A civil-rights group holds little hope that a week-old dispute between Muslim workers and their bosses at a Greeley slaughterhouse will end quickly, based on the company’s recent response in a similar standoff in Nebraska.
A mediation session between Brazilian-owned JBS Swift & Co. and the Council on American-Islamic Relations to discuss issues involving Muslim employees at its Grand Island, Neb., plant ended Wednesday without progress, CAIR officials said.
“They were completely uncooperative,” said Christina Abraham, director of civil rights at CAIR’s office in Chicago, which is handling both Swift disputes.
“Though we’re hopeful, the issue in Greeley may follow the same route and it could take years,” she said.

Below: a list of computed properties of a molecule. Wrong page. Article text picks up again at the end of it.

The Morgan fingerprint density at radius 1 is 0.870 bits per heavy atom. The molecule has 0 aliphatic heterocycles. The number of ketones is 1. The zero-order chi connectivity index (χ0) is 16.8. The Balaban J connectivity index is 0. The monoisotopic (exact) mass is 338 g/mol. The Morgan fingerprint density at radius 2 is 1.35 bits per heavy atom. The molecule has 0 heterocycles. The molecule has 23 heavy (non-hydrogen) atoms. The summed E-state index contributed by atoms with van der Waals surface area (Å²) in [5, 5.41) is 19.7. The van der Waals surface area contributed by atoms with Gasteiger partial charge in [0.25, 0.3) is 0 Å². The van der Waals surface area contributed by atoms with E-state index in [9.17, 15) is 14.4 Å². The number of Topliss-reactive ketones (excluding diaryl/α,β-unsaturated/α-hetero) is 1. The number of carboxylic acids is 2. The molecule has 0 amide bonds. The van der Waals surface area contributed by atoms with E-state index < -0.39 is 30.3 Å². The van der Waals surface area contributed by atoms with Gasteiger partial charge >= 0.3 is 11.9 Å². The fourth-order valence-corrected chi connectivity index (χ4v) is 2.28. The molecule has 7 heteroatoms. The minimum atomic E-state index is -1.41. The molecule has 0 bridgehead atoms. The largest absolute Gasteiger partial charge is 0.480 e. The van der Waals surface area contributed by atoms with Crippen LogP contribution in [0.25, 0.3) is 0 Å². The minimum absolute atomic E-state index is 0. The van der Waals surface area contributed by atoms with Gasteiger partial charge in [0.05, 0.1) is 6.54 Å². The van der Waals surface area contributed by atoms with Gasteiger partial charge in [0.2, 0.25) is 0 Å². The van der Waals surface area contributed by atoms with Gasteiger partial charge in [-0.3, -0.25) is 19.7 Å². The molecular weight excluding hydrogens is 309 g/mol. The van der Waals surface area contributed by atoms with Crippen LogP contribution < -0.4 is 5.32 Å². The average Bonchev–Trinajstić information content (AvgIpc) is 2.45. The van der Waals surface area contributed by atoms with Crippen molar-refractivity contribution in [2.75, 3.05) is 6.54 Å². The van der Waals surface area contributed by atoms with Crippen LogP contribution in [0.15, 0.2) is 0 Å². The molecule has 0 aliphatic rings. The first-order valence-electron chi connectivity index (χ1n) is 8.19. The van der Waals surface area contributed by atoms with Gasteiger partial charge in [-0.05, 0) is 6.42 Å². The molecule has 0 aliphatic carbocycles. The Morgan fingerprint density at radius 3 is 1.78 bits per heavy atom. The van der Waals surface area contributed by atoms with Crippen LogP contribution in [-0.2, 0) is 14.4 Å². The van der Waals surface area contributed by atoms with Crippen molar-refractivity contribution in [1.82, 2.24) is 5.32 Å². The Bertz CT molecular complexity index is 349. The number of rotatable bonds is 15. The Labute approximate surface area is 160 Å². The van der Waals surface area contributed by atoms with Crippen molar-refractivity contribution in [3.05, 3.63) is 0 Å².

There was no date to resume the mediation.
It was the first hearing on 20 complaints that CAIR filed with the U.S. Equal Employment Opportunity Commission over problems Muslim workers say they had with Swift over prayer breaks at the plant last year.
Each complaint is offered mediation before the EEOC investigates, and Wednesday’s was the only session Swift agreed to attend so far, Abraham said.
The case revolved around one of several employees fired for walking off the job in July 2007 over the prayer dispute. CAIR said Swift officials denied firing the worker, Hassan Duwane, and insisted he had quit.
Swift officials have offered no public comment on the Grand Island dispute.
The complaints hinge on incidents where Muslim employees, most of them Somalis, said their religious needs to break for daily prayers were not accommodated. Islam requires practitioners to pray five times daily.